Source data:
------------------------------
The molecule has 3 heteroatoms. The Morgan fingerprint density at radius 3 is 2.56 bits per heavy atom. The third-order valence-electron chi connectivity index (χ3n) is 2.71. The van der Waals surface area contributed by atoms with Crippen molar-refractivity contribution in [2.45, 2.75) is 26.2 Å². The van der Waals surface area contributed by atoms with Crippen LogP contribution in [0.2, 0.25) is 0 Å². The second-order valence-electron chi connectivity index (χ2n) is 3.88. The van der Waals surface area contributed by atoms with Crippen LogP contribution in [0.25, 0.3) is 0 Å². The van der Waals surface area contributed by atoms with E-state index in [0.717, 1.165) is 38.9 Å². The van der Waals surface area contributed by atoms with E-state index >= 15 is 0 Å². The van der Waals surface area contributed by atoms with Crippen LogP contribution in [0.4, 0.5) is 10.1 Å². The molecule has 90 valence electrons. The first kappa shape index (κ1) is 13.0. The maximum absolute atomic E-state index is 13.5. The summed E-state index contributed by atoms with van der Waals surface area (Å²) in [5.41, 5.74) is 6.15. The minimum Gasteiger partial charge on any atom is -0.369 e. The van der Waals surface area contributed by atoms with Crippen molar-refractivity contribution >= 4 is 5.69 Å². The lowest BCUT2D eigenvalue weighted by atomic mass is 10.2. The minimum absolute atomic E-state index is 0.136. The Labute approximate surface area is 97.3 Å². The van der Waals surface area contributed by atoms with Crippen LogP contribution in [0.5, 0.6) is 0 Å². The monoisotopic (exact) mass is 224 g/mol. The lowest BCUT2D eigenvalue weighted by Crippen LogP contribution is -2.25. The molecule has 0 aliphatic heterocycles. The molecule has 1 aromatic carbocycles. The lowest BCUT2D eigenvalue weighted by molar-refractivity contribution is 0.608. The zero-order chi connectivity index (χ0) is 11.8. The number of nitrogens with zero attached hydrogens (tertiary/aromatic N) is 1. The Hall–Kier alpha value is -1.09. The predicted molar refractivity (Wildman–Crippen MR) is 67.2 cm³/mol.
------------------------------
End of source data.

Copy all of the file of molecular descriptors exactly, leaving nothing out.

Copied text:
The molecule has 3 heteroatoms. The Morgan fingerprint density at radius 3 is 2.56 bits per heavy atom. The third-order valence-electron chi connectivity index (χ3n) is 2.71. The van der Waals surface area contributed by atoms with Crippen molar-refractivity contribution in [2.45, 2.75) is 26.2 Å². The van der Waals surface area contributed by atoms with Crippen LogP contribution in [0.2, 0.25) is 0 Å². The second-order valence-electron chi connectivity index (χ2n) is 3.88. The van der Waals surface area contributed by atoms with Crippen LogP contribution in [0.25, 0.3) is 0 Å². The van der Waals surface area contributed by atoms with E-state index in [0.717, 1.165) is 38.9 Å². The van der Waals surface area contributed by atoms with E-state index >= 15 is 0 Å². The van der Waals surface area contributed by atoms with Crippen LogP contribution in [0.4, 0.5) is 10.1 Å². The molecule has 90 valence electrons. The first kappa shape index (κ1) is 13.0. The maximum absolute atomic E-state index is 13.5. The summed E-state index contributed by atoms with van der Waals surface area (Å²) in [5.41, 5.74) is 6.15. The minimum Gasteiger partial charge on any atom is -0.369 e. The van der Waals surface area contributed by atoms with Crippen molar-refractivity contribution >= 4 is 5.69 Å². The lowest BCUT2D eigenvalue weighted by atomic mass is 10.2. The minimum absolute atomic E-state index is 0.136. The Labute approximate surface area is 97.3 Å². The van der Waals surface area contributed by atoms with Crippen LogP contribution in [0.5, 0.6) is 0 Å². The monoisotopic (exact) mass is 224 g/mol. The lowest BCUT2D eigenvalue weighted by Crippen LogP contribution is -2.25. The molecule has 0 aliphatic heterocycles. The molecule has 1 aromatic carbocycles. The lowest BCUT2D eigenvalue weighted by molar-refractivity contribution is 0.608. The zero-order chi connectivity index (χ0) is 11.8. The number of nitrogens with zero attached hydrogens (tertiary/aromatic N) is 1. The Hall–Kier alpha value is -1.09. The predicted molar refractivity (Wildman–Crippen MR) is 67.2 cm³/mol.